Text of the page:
What qualities make someone successful in your position? When someone has an information request it is pretty common for them to be unable to explain it. We have to be able to figure out what they actually need, not what they say they need, in order to respond to their request in a manner that answers the questions they are trying to solve.
How do you measure success, in terms of your career? With each decision I make, I try to ask myself what is best for the students and UNK. I want to be satisfied that I did the best I could with the resources I had available at the time, knowing that change is inevitable. I also wanted to be able to adapt to the different leadership styles I experienced with presidents, chancellors and vice chancellors.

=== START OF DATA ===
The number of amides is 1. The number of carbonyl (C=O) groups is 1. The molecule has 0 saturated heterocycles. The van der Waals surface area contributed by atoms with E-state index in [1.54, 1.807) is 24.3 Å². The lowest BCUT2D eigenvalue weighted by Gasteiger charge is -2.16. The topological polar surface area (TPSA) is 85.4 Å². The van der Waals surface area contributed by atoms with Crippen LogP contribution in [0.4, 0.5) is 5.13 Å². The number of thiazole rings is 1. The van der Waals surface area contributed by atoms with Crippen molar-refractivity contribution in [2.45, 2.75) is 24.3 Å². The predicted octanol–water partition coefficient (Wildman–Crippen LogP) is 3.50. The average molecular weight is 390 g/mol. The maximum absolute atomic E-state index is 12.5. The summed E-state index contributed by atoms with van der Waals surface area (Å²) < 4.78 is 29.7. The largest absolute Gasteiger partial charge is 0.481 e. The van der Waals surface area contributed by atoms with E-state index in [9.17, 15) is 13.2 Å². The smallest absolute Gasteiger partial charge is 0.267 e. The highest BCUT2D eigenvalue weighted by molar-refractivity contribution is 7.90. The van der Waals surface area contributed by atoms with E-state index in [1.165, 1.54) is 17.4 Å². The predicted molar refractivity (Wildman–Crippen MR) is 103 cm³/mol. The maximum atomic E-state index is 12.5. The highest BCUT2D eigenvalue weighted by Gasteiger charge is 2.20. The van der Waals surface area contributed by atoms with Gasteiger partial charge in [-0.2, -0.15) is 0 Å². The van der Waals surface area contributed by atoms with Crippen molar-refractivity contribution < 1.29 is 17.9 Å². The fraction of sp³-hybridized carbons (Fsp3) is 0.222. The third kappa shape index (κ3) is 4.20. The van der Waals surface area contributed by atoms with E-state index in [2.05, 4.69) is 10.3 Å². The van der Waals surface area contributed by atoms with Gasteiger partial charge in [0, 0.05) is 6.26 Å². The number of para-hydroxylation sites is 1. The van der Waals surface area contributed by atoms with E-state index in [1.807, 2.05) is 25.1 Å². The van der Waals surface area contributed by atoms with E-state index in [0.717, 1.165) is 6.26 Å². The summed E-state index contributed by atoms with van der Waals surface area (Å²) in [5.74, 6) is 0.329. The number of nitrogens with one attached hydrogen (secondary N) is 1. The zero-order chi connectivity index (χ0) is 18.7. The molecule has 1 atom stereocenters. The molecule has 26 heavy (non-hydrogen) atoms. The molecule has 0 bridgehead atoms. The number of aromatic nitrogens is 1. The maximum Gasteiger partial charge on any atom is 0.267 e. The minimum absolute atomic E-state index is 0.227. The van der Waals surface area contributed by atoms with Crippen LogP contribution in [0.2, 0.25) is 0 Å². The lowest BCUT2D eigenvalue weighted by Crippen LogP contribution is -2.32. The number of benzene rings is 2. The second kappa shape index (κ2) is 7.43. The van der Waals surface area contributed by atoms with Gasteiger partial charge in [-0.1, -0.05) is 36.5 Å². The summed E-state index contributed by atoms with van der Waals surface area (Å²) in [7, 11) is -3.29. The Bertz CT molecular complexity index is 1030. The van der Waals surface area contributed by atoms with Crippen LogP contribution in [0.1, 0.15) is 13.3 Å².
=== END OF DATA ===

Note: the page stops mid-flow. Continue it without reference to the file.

Tell me about the time in your life at UNK when you worked the hardest? When we were still KSC we did a major installation of computers and monitors in the administrative offices across campus. The president wanted them showing in the workplace when the Board of Trustees came to campus for their next meeting. At the time we were instructed to ‘burn in’ the computers before distributing them, so I had my office floor covered with computers for several days, getting them ready to place on administrators’ desks. When the Trustees showed up, the computers were in place, but I’m not sure many administrators knew how to turn on their units yet, had they been asked to do so! It was an exciting time, and very important to the evolution of campus automation.
If you could go back in time, what would you do differently? I would probably try to find time to complete a doctorate. Numerous times in my career I wished I had done so, but there never seemed to be enough time in the day. I wish I had made it a higher priority.